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The fact that Mars was a planet eerily similar to Earth is no surprise any longer.
But just how similar was it to our homeworld? Did the red planet once have oceans, lakes, and rivers? Did it have vegetation? And is it possible that life once existed in the now, barren and dry alien world?
Imagine asking these questions some 30 years ago. Astronomers would have immediately said that the red planet likely never had flowing water on its surface.
That’s because, at that time, we did not have data we have today.
We didn’t have spacecraft with eagle-eyed cameras orbiting the planet, snapping images of its surface.
We also did not have robots exploring the surface looking for traces of past life.
Now we know that Mars had liquid water on its surface. It had oceans, it had rivers and lakes. It also had an atmosphere that protected the planet from hazardous space weather.
Now, all of that is gone.
But evidence of the red planet’s ‘bluer’ past can be found if we look carefully.
New, recently-published images taken by the European Space Agency’s Mars Express Satellite reveal traces of past water flow on Mars.
The new satellite images show a desiccated system of trenches and valleys — signs of ancient water flow across the Martian surface, according to the ESA.
“We see Mars as a cold, dry world, but plenty of evidence suggests that this was not always the case,” the ESA explained in a statement.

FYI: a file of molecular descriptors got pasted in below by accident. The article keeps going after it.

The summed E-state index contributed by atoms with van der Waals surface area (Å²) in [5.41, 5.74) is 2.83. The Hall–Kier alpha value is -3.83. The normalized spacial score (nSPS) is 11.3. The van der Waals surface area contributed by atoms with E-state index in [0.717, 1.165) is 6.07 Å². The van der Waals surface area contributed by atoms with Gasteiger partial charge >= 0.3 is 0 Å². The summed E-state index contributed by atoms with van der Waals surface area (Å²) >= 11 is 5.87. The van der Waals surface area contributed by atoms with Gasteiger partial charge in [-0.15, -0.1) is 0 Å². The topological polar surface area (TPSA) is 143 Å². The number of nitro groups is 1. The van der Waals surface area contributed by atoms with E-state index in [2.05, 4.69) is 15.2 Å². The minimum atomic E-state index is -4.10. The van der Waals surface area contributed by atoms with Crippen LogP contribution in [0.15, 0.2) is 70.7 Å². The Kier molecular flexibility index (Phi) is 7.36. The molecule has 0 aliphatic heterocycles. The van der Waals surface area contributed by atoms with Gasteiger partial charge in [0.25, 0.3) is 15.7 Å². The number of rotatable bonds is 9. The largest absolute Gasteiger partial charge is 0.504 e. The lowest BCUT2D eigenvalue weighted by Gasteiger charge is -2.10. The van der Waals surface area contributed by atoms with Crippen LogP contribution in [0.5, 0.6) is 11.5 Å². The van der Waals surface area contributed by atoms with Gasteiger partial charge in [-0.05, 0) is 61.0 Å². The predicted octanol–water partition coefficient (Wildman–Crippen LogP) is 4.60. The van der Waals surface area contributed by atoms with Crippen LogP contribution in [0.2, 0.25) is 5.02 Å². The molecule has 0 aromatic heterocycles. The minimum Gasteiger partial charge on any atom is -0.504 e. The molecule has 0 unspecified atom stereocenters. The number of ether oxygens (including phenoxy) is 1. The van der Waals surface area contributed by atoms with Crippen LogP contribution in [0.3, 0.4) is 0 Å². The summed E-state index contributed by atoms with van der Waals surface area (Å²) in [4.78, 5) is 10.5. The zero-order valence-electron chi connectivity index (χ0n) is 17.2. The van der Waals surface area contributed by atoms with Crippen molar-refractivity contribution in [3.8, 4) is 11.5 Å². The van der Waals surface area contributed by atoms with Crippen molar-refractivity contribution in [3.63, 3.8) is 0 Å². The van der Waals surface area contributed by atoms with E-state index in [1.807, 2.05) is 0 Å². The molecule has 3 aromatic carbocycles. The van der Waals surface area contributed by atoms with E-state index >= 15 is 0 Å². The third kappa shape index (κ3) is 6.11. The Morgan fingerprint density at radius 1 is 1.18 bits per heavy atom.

Dig out your 3D red-green or red-blue glasses for this spectacular image of dried-up river beds on #Mars! This anaglyph was derived from data obtained by the High Resolution Stereo Camera (HRSC) on the @esascience Mars Express spacecraft.
View full image: https://t.co/hMUDOYUBjz pic.twitter.com/ZbKeVtGa1F
— ESA (@esa) February 23, 2019
“Research in past years instead increasingly indicates that the planet once had a thicker, denser atmosphere that was able to lock in far greater amounts of warmth, and therefore facilitate and support the flow of liquid water on the surface below.”
The traces of past water flow on the red planet were found by the Mars Express satellite as it was flying just above the southern highlands of Mars, located east of a massive and well-known impact crater called Huygens and just north of Hellas, the largest impact basin on the red planet’s surface.
Scientists say that the southern highlands on Mars are some of the oldest and heavily crated parts of Mars, and are between 3.5 to 4 billion years old.
And it is precisely there, an area filled with scars of ancient Mars where the ESA say ancient water flows have been observed.
In fact, as explained by scientists, the topography tells us that water flowed downhill from the north to the south, carving massive valleys up to 1.2 miles across and more than 600 feet deep. The valleys, which formed billions of years ago have since gone through significant and heavy erosion.